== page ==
Frostbitten toads: Are cane toads adapting to the cold as they move northwards in Florida?

How might animals respond to global climate change? A new study evaluates the northbound expansion of cane toads in Florida. Toads in northern Florida are tolerating freezing temperatures that are colder than they have previously been able to live in. Read on to find out how the cane toads tolerate freezing and what this teaches us about how other animals might respond to global climate change.

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What counts as evidence? Local vs. research knowledge in the evidence-based policymaking movement

While evidence-based decision- and policy-making have become quite the buzzwords in recent decades, what constitutes ‘evidence’ in evidence-based is less straightforward. In this paper, Persson and colleagues help unpack the term evidence in the context of sustainability studies, discuss how scientific evidence sits at the top of the evidence hierarchy, and why ignoring local knowledge can be detrimental to sound decision- and policy-making. Additionally, they suggest an alternate model for considering both local and research knowledge to obtain a more holistic understanding of the subject matter at hand, which they argue may ultimately lead to more applicable and suitable decision- and policy-making.

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Genetics and bee conservation: telling the full story of a species’ decline

We’ve all probably watched bees engage in pollination as they move from flower to flower collecting pollen. This process is essential to the reproduction of many plants, including crops. When most people think of pollinators, they think of the honey bee (Apis mellifera). However, more than 20,000 species of bees have been described—all of which are pollinators! In fact, honey bees are actually native to southeast Asia and have spread across the globe due to human activities, potentially competing with other bees. Despite the honey bee’s ubiquity and popularity, native bees are important pollinators because ecological adaptations that differ from those of honey bees. For example, the tongues of many native bees such as bumble bees can reach the nectar of longer flowers for pollination better than the honey bee.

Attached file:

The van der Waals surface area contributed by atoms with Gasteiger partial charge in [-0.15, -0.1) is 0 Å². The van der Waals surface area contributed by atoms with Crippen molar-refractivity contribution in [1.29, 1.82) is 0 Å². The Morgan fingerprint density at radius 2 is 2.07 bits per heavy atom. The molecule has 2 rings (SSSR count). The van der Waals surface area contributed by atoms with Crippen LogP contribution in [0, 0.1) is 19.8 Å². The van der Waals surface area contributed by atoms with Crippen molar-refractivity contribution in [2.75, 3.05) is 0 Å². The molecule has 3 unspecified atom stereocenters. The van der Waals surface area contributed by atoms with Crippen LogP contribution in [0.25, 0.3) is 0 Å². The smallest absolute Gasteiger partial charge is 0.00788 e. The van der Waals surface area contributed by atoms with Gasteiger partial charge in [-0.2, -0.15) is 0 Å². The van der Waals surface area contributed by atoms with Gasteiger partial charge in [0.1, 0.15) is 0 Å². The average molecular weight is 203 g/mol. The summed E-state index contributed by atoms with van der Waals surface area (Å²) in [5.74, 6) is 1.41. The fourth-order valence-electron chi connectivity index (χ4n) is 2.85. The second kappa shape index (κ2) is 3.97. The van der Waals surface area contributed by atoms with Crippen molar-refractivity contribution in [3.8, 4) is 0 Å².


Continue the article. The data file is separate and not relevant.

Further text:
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Climate Change Reduces Forest Regrowth After Wildfires

Forest are struggling to comeback after wildfires, but does anyone know why? A research team discovered climate change may be straining young saplings’ abilities to reestablish themselves after a wildfire. A warmer and drier climate does not provide the right temperature or water resources a sapling needs to regrow a forest. With wildfires growing larger and more intense, this issue needs to be addressed and extinguished to sustain our forests!

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Who are we going to call when rainforests are suffering from droughts? Termites!

Tropical rainforests are already showing signs that climate change is leading to higher tree mortality. However, Dr. Louise A. Ashton and collaborators investigated if termites could help turn the game on climate change and help tropical biodiversity and survival. This fascinating study shows that high termite abundance can lead to greater soil moisture and nutrient levels during drought conditions, which ultimately favors plant establishment. This suggests termites can potentially be major allies of tropical forests against climate change.

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Cutting through the doom and gloom – how psychology can be used to promote climate action

Do you feel overwhelmed by the apocalyptic scenarios presented in news related to climate change? You’re not alone! The fact that so many people feel hopeless about the prospects of halting climate change can put a spoke in the wheel of any efforts to inspire broad, public involvement in climate action. But by factoring in human psychology, climate change communicators can strike an optimally motivating balance between hope and fear.

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Are your car’s windshield wipers helping your town’s stormwater management?

You decide to go out and run some errands on your day off, even though there is a chance of rain in the forecast. You are just starting your 30-minute walk back to your house and get caught in a torrential downpour. You are now forced to call a ride-share because you know the stream next to the path on your way back will likely flood and you would have to take the long way home. Once in the car, you are happy you do not have to walk in the rain. Little do you know, the car you are in may actually help improve rainfall maps and with that urban stormwater management. How? The car’s windshield wipers are turned on!

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